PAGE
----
In order to qualify for depreciation, the business or individual owner must meet certain usage requirements — namely, that their business use of the depreciable asset exceed their personal use of it. This distinction has a direct impact on what percentage of depreciation an entity or individual is entitled to deduct. For example, if a company wanted to claim 100% “bonus” depreciation but only 60% of its aircraft usage constituted business use, that company’s depreciation allowance would be limited to 60% of the cost basis of the aircraft.

The other most essential component of eligibility for accelerated aircraft depreciation is that the aircraft’s utilization be reserved primarily for qualified business use, which is determined by analyzing both the primary purpose of the trip and each passenger’s purpose for traveling on the aircraft.

For example, a group of executives using a company plane to travel to an industry conference would be considered qualified business use. Similarly, an individual owner using their aircraft to travel cross-country for the primary purpose of conducting an in-person meeting with a business partner would also constitute qualified business use.

If, however, an executive uses their employer’s aircraft to travel with family to a vacation destination and visits their employer’s local office during the trip, this would likely not be a qualified business use of the aircraft. In this example, although the executive is conducting business during the trip, that was not the primary purpose for the flight, and the executive’s fellow passengers were members of their family traveling for personal purposes rather than colleagues or business associates traveling for business reasons.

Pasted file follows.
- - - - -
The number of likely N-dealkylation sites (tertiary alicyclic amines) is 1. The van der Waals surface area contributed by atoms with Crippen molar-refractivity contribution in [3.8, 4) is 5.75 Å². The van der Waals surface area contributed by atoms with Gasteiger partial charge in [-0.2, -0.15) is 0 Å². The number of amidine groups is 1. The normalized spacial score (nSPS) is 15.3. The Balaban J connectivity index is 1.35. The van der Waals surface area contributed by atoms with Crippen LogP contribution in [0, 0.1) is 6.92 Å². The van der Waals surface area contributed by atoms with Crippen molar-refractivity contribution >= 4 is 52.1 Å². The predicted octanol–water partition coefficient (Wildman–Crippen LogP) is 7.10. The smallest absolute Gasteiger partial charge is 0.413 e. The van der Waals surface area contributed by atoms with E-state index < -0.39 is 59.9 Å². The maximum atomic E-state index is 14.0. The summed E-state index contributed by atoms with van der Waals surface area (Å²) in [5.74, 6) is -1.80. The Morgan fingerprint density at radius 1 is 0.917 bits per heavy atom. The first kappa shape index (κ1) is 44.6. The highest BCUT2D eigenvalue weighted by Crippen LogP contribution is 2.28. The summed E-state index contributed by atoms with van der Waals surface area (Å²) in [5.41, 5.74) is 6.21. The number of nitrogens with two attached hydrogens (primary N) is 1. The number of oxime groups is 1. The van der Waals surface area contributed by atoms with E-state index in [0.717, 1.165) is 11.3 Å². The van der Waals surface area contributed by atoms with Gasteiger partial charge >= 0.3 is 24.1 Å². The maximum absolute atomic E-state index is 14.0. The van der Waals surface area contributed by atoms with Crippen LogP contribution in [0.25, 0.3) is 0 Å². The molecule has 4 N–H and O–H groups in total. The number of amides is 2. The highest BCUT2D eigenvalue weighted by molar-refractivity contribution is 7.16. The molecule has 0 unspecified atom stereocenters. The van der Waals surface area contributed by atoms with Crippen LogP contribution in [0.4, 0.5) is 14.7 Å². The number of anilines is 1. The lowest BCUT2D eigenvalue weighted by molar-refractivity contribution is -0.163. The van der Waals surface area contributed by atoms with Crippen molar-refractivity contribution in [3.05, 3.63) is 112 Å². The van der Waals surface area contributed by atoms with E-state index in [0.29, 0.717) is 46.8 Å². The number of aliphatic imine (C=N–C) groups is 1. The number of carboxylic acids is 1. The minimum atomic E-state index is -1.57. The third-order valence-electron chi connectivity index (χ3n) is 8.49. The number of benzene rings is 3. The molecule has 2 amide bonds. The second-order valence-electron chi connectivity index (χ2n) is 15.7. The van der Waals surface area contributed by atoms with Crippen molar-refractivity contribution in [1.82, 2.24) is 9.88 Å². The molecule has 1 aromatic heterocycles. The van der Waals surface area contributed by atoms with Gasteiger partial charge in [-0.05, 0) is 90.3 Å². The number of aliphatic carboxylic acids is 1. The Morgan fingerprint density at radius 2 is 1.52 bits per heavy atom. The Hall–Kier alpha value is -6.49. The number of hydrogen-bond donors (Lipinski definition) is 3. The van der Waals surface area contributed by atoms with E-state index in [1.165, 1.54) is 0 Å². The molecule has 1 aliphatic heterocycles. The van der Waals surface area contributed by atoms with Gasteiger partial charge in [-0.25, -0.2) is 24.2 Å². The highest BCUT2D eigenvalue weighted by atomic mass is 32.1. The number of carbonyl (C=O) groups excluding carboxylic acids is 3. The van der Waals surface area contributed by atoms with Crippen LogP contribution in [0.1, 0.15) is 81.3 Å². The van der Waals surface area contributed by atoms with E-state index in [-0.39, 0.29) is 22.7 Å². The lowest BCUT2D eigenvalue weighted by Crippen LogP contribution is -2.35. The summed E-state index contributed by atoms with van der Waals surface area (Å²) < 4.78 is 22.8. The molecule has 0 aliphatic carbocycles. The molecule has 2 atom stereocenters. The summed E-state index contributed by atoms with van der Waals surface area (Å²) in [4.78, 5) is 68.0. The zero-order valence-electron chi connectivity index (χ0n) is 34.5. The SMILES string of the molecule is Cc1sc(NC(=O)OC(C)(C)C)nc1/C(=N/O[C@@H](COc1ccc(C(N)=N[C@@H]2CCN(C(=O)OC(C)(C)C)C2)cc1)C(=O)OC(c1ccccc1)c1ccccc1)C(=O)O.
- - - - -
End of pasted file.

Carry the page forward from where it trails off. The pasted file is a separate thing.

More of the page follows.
Federal Aviation Administration (FAA) requirements relating to the operation of business aircraft also play an important role in determining whether flights will constitute qualified business use for income tax purposes. For example, the FAA might require the use of an operating structure that prevents certain flights from being counted as a qualified business use of the aircraft.